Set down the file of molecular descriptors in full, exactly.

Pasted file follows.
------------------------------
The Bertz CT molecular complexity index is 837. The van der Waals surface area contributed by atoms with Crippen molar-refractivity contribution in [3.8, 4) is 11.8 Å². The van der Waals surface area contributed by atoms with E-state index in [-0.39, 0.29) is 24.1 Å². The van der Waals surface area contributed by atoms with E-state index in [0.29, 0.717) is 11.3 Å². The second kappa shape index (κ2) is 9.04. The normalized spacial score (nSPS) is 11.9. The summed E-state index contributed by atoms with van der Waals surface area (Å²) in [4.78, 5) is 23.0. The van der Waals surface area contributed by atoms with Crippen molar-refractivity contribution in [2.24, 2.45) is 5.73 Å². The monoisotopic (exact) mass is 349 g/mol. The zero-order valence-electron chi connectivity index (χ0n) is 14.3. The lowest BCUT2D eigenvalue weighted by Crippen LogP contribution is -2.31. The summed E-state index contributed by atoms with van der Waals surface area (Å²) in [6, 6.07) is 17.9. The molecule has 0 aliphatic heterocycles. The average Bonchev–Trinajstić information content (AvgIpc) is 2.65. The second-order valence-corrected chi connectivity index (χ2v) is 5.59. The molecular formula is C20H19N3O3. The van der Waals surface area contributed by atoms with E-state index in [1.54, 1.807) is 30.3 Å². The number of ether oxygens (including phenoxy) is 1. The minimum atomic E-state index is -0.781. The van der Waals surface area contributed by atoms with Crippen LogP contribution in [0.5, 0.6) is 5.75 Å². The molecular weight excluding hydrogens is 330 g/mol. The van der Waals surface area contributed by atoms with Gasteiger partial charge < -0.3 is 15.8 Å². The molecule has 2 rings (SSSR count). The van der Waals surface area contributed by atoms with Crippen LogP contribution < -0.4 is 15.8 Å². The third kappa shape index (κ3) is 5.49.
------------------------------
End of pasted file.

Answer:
The Bertz CT molecular complexity index is 837. The van der Waals surface area contributed by atoms with Crippen molar-refractivity contribution in [3.8, 4) is 11.8 Å². The van der Waals surface area contributed by atoms with E-state index in [-0.39, 0.29) is 24.1 Å². The van der Waals surface area contributed by atoms with E-state index in [0.29, 0.717) is 11.3 Å². The second kappa shape index (κ2) is 9.04. The normalized spacial score (nSPS) is 11.9. The summed E-state index contributed by atoms with van der Waals surface area (Å²) in [4.78, 5) is 23.0. The van der Waals surface area contributed by atoms with Crippen molar-refractivity contribution in [2.24, 2.45) is 5.73 Å². The monoisotopic (exact) mass is 349 g/mol. The zero-order valence-electron chi connectivity index (χ0n) is 14.3. The lowest BCUT2D eigenvalue weighted by Crippen LogP contribution is -2.31. The summed E-state index contributed by atoms with van der Waals surface area (Å²) in [6, 6.07) is 17.9. The molecule has 0 aliphatic heterocycles. The average Bonchev–Trinajstić information content (AvgIpc) is 2.65. The second-order valence-corrected chi connectivity index (χ2v) is 5.59. The molecular formula is C20H19N3O3. The van der Waals surface area contributed by atoms with E-state index in [1.54, 1.807) is 30.3 Å². The number of ether oxygens (including phenoxy) is 1. The minimum atomic E-state index is -0.781. The van der Waals surface area contributed by atoms with Crippen LogP contribution in [0.5, 0.6) is 5.75 Å². The molecular weight excluding hydrogens is 330 g/mol. The van der Waals surface area contributed by atoms with Gasteiger partial charge < -0.3 is 15.8 Å². The molecule has 2 rings (SSSR count). The van der Waals surface area contributed by atoms with Crippen LogP contribution < -0.4 is 15.8 Å². The third kappa shape index (κ3) is 5.49.